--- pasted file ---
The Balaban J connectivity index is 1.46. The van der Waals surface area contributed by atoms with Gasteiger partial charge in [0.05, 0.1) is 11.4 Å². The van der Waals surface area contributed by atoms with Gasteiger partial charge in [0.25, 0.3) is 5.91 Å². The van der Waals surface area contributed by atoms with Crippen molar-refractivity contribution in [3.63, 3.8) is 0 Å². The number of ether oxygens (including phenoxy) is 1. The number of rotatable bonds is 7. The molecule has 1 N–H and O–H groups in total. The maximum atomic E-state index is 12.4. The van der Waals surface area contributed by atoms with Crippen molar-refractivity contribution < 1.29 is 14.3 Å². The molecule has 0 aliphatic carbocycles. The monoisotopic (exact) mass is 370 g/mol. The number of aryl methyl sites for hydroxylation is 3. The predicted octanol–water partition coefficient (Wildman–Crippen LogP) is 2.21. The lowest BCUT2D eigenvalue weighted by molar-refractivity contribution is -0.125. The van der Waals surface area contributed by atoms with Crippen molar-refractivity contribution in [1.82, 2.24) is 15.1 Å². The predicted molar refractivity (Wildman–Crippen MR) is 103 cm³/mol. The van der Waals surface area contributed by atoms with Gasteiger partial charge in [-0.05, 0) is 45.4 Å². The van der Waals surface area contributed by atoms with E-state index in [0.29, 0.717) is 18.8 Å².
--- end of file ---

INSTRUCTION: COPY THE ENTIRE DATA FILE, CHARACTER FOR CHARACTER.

The Balaban J connectivity index is 1.46. The van der Waals surface area contributed by atoms with Gasteiger partial charge in [0.05, 0.1) is 11.4 Å². The van der Waals surface area contributed by atoms with Gasteiger partial charge in [0.25, 0.3) is 5.91 Å². The van der Waals surface area contributed by atoms with Crippen molar-refractivity contribution in [3.63, 3.8) is 0 Å². The number of ether oxygens (including phenoxy) is 1. The number of rotatable bonds is 7. The molecule has 1 N–H and O–H groups in total. The maximum atomic E-state index is 12.4. The van der Waals surface area contributed by atoms with Crippen molar-refractivity contribution < 1.29 is 14.3 Å². The molecule has 0 aliphatic carbocycles. The monoisotopic (exact) mass is 370 g/mol. The number of aryl methyl sites for hydroxylation is 3. The predicted octanol–water partition coefficient (Wildman–Crippen LogP) is 2.21. The lowest BCUT2D eigenvalue weighted by molar-refractivity contribution is -0.125. The van der Waals surface area contributed by atoms with Crippen molar-refractivity contribution in [1.82, 2.24) is 15.1 Å². The predicted molar refractivity (Wildman–Crippen MR) is 103 cm³/mol. The van der Waals surface area contributed by atoms with Gasteiger partial charge in [-0.05, 0) is 45.4 Å². The van der Waals surface area contributed by atoms with E-state index in [0.29, 0.717) is 18.8 Å².